A Season of Lent: Human Charity vs. Christian Charity

Real forgiveness coupled with real repentance, like everything else that is real, is extremely costly. But its reward is priceless: restoration and redemption! It is not a shrug of the shoulders. It is not mere words. It is real depth and real action. When forgiveness is not genuine, when repentance is not genuine, it becomes human and contemptuous. Not powerful and Christian.

Chesterton understood our capacity for contempt for the difference between human charity and christian charity when he observed the following:

“Men do not differ much about what things they will call evils; they differ enormously about what evils they will call excusable.” – Illustrated London News, Oct. 23, 1909

When Christ tells us we must forgive our brother up to “seventy-seven times…if he repents” he is not being flippant. Neither is he setting the conditions for a bully’s paradise.

In other words, the sinner is not to impose forgiveness by demand upon anyone but neither are we to withhold it based upon the severity of the crime nor its repetition….*if* the sinner is sincerely repenting. Yet we do the perverse opposite in this Age: we try to conventionlize the sins we find “excusable” and so find easier to extend the appearance of “forgiveness”. We literally are encouraging their continuance with no remorse and no amends. But when we do, we cancel out any hope of real restoration and redemption for the sinner.

Chesterton takes on the character of Father Brown to explain why we must never conventionalize sin and make cheap the mercy and magnificence of forgiveness.

“You forgive because there isn’t anything to be forgiven”
“I wouldn’t touch him with a barge-pole myself,” said Mallow.

“There is a limit to human charity,” said Lady Outram, trembling all over.

“There is,” said Father Brown dryly; “and that is the real difference between human charity and Christian charity. You must forgive me if I was not altogether crushed by your contempt for my uncharitableness to-day; or by the lectures you read me about pardon for every sinner. For it seems to me that you only pardon the sins that you don’t really think sinful. You only forgive criminals when they commit what you don’t regard as crimes, but rather as conventions. So you tolerate a conventional duel, just as you tolerate a conventional divorce. You forgive because there isn’t anything to be forgiven.”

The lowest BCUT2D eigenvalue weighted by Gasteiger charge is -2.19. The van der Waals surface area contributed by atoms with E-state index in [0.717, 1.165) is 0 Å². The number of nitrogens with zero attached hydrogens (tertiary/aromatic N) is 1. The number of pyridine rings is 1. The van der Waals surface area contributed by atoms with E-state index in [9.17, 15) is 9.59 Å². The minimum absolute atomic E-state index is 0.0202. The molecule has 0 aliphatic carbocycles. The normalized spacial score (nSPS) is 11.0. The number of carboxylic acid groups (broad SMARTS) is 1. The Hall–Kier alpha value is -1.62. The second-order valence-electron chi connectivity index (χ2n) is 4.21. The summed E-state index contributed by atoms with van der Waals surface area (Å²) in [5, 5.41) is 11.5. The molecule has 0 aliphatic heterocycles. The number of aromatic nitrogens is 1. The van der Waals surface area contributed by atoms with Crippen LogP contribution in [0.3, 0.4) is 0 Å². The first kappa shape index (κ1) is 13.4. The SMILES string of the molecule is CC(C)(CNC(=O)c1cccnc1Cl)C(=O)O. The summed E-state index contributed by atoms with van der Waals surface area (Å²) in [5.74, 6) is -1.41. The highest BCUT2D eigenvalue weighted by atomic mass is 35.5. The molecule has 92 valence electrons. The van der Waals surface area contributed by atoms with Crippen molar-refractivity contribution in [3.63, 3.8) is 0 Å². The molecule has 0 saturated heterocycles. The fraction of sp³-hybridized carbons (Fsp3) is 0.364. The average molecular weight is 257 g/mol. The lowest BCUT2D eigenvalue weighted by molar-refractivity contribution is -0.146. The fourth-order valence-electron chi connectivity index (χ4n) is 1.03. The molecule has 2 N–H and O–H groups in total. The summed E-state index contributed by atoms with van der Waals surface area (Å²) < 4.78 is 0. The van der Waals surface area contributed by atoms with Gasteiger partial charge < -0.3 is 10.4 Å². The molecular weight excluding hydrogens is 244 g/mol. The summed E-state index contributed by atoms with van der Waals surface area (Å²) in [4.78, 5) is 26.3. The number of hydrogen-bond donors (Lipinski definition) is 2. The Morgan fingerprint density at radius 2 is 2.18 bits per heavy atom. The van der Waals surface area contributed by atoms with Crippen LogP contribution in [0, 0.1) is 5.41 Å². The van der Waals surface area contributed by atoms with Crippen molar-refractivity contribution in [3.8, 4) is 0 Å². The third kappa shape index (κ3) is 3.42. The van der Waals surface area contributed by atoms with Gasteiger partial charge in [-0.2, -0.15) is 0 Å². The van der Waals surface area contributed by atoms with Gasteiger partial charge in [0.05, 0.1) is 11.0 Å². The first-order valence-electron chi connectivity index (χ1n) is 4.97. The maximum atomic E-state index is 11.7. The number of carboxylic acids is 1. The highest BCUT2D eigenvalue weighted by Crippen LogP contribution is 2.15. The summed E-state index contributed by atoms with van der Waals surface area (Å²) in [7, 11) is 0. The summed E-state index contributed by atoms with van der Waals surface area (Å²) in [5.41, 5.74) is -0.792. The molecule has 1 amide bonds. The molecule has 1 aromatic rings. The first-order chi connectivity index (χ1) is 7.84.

“But, hang it all,” cried Mallow, “you don’t expect us to be able to pardon a vile thing like this?”

“No,” said the priest; “but we have to be able to pardon it.”

He stood up abruptly and looked round at them.

“We have to touch such men, not with a bargepole, but with a benediction,” he said. “We have to say the word that will save them from hell. We alone are left to deliver them from despair when your human charity deserts them. Go on your own primrose path pardoning all your favourite vices and being generous to your fashionable crimes; and leave us in the darkness, vampires of the night, to console those who really need consolation; who do things really indefensible, things that neither the world nor they themselves can defend; and none but a priest will pardon. Leave us with the men who commit the mean and revolting and real crimes; mean as St. Peter when the cock crew, and yet the dawn came.”

“The dawn,” repeated Mallow doubtfully. “You mean hope — for him?”

“Yes,” replied the other. “Let me ask you one question. You are great ladies and men of honour and secure of yourselves; you would never, you can tell yourselves, stoop to such squalid reason as that. But tell me this. If any of you had so stooped, which of you, years afterwards, when you were old and rich and safe, would have been driven by conscience or confessor to tell such a story of yourself? You say you could not commit so base a crime. Could you confess so base a crime?” – G. K. Chesterton, The Secret of Father Brown,1927

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